Hi Readers! The Buckyballs ban is getting a lot of press. Here’s a piece in today’s NY Times, which references this oped by Michelle Malkin, And here is the official Consumer Product Safety Commission’s complaint. It notes that since 2009, there have been two dozen reports of magnet-induced injuries to children, including “at least one dozen involving Buckyballs. Surgery was required in many of incidents.” (It doesn’t say how many.)
In press coverage of the issue, generally someone whose child was hurt gets interviewed. Here’s a reader whose child was affected another way. – L
Dear Free-Range Kids: Did you see the news about BuckyBalls being banned? BuckyBalls are little metal balls that look like bb pellets, only they’re magnets. It’s a desktop “toy” meant for adults… which it clearly states on the packaging, the website, their twitter feed… I heard a rumor that the company CEO has it tattooed across his forehead. http://www.wired.com/geekmom/2012/07/buckyballs-banned/
So why does the goverment want them banned? Well, in the past 4 years, and after MILLIONS of sales of these little magnetic balls of joy, 20 kids managed to swallow the magnets, which is a dangerous thing to do. The balls are magnetic and can wreak havoc on a digestive system, especially if they were unfortunate enough to swallow more than one.
This is a bad thing, but I’d like to point out, AGAIN, that it states on the packaging that it is definitely, totally, and 100% not meant for little kids. They even went so far as to give it an age cut off at 13 and up! THIRTEEN! These are magnets! The size of bb’s! I personally find it a little overboard. I mean, hopefully by the time the kid is 12, his parents have broken him of the habit of sticking strange metal objects into his mouth.
So why is the government suing the company that makes BuckyBalls? I mean it’s a U.S. based company that employs lots of people, you’d think that shutting them down would not be in our best interest. But no, the government’s complaint is that the 13+ age limit is not enough. They insist that the the packaging should read 14+. Because, you know, there’s a huge difference between 13 and 14, I guess. [Lenore interjects: I actually think they want them to not be sold to anyone of any age.] And also the government believes that 13 year olds are idiots and can’t be trusted around shiny things.
Disclaimer: I have several packages of these BuckyBalls. AND I have a 13 year old. We bought the BuckyBalls for my husband as a neat thing to fiddle with on his desk at work. But my son was fascinated with them from the get-go. Of course we reminded him that shiny things are not necessarily edible things (for which he stared at us like we had grown two extra heads. I mean, DUH, guys. Parents are so weird.) We also stressed the importance of being careful not to lose the balls as we do have pets, and although neither my dog nor my cats have ever tried to swallow anything that wasn’t made of fish and/ or whatever is in those brown kibble things doggies eat, I didn’t want to take the chance as none of my pets have learned English yet and I was unable to give them the shiny-things-are-not-food talk. Well, I mean, I did give them the talk, but I don’t know if it really sunk in. They just kind of looked at me. Then my cat started to lick herself and my dog got distracted by the squirrels in our front yard.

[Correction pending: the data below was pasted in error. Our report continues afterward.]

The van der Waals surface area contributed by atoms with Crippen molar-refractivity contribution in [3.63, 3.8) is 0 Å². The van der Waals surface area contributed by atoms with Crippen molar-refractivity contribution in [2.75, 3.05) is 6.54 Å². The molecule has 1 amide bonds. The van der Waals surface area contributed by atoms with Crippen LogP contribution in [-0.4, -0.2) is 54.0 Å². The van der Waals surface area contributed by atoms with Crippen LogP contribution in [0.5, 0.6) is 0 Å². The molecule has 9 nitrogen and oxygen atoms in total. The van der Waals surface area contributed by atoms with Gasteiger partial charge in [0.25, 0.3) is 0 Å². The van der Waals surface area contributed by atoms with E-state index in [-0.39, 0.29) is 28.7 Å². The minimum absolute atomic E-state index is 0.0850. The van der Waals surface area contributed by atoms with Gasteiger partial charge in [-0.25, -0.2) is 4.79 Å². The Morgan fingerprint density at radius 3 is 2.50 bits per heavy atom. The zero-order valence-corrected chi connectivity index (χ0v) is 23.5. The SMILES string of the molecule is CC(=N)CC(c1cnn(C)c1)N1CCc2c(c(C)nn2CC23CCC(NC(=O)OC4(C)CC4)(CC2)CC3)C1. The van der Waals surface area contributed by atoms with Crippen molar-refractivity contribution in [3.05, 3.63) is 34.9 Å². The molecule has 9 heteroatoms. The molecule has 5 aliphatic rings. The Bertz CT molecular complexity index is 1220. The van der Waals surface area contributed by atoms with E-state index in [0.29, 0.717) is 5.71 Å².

As I was saying. My 13-year-old son became fascinated with the BuckyBalls and was allowed to play with them in my husband’s office. We noticed that he was going in there to play with them almost daily, making all kinds of intricate shapes with them, picking up paperclips with them, modeling things… all that jazz. We ended up purchasing a larger set of magnets and he’s been constructing and experimenting with them as well. (These new magnets are the size of marbles, and although they’re still not a good thing to swallow, the package for these magnets says they are only made for children over the age of 3. I have no idea why there’s a difference, except that perhaps the BuckyBall magnets are stronger.)
And Caleb’s fascination with magnets hasn’t ended there. It sparked an interest in geology in general, which has recently morphed into an interest in archeology. This week he’s hanging out with his grandfather at the beach where Caleb is taking his new metal detector out for a spin! (A metal detector with an electro-magnetic coil in the head, he tells me. MAGNETS. They are AWESOME, Mom.)
So you might understand why I’d be so baffled about the government deciding that BuckyBalls, or any small magnet, I assume, was too dangerous for kids to experiment with. I thought you might be interested to know about this development as well. I remember that a few years ago you talked about the Kinder Surprise chocolate eggs that Canadian children get to partake in, but U.S. children can only read about online. I have a feeling that if the government has its way, BuckyBalls will go the way of the Kinder Egg. Sorry this was so long! Cheers, Julie
Filed under: Insurance repercussions, Uber Safety, Uncategorized Tagged: | buckyballs, child injury, child protection laws, Consumer Product Safety, CPSIA, CSPC, injury, laws, lawyer, litigation, litigious, magnets, regulations